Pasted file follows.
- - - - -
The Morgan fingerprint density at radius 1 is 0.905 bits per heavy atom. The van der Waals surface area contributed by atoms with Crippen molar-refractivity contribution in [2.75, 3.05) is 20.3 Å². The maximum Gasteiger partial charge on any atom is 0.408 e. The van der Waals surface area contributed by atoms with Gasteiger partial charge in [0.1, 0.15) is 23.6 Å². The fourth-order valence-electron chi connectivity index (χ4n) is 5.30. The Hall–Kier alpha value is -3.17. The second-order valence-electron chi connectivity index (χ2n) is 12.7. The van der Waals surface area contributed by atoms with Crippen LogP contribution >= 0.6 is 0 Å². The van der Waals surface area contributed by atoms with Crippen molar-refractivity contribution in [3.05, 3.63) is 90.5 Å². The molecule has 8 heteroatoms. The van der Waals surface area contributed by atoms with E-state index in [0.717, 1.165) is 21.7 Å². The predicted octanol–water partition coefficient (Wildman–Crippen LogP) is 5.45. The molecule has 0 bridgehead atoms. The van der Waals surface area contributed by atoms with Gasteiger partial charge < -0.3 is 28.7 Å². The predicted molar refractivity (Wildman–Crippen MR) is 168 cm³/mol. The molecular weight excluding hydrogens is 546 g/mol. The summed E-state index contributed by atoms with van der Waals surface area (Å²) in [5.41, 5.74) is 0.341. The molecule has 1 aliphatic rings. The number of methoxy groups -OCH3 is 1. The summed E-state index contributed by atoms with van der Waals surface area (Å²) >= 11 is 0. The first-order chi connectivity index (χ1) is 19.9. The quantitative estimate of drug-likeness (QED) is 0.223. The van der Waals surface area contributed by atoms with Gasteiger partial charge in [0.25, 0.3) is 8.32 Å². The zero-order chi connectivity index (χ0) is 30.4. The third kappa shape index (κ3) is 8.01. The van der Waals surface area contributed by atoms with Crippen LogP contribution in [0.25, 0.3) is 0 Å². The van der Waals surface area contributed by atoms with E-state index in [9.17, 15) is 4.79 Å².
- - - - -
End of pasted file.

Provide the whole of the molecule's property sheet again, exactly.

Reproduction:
The Morgan fingerprint density at radius 1 is 0.905 bits per heavy atom. The van der Waals surface area contributed by atoms with Crippen molar-refractivity contribution in [2.75, 3.05) is 20.3 Å². The maximum Gasteiger partial charge on any atom is 0.408 e. The van der Waals surface area contributed by atoms with Gasteiger partial charge in [0.1, 0.15) is 23.6 Å². The fourth-order valence-electron chi connectivity index (χ4n) is 5.30. The Hall–Kier alpha value is -3.17. The second-order valence-electron chi connectivity index (χ2n) is 12.7. The van der Waals surface area contributed by atoms with Crippen LogP contribution >= 0.6 is 0 Å². The van der Waals surface area contributed by atoms with Crippen molar-refractivity contribution in [3.05, 3.63) is 90.5 Å². The molecule has 8 heteroatoms. The van der Waals surface area contributed by atoms with E-state index in [0.717, 1.165) is 21.7 Å². The predicted octanol–water partition coefficient (Wildman–Crippen LogP) is 5.45. The molecule has 0 bridgehead atoms. The van der Waals surface area contributed by atoms with Gasteiger partial charge < -0.3 is 28.7 Å². The predicted molar refractivity (Wildman–Crippen MR) is 168 cm³/mol. The molecular weight excluding hydrogens is 546 g/mol. The summed E-state index contributed by atoms with van der Waals surface area (Å²) in [5.41, 5.74) is 0.341. The molecule has 1 aliphatic rings. The number of methoxy groups -OCH3 is 1. The summed E-state index contributed by atoms with van der Waals surface area (Å²) >= 11 is 0. The first-order chi connectivity index (χ1) is 19.9. The quantitative estimate of drug-likeness (QED) is 0.223. The van der Waals surface area contributed by atoms with Gasteiger partial charge in [0.25, 0.3) is 8.32 Å². The zero-order chi connectivity index (χ0) is 30.4. The third kappa shape index (κ3) is 8.01. The van der Waals surface area contributed by atoms with Crippen LogP contribution in [0.25, 0.3) is 0 Å². The van der Waals surface area contributed by atoms with E-state index in [9.17, 15) is 4.79 Å².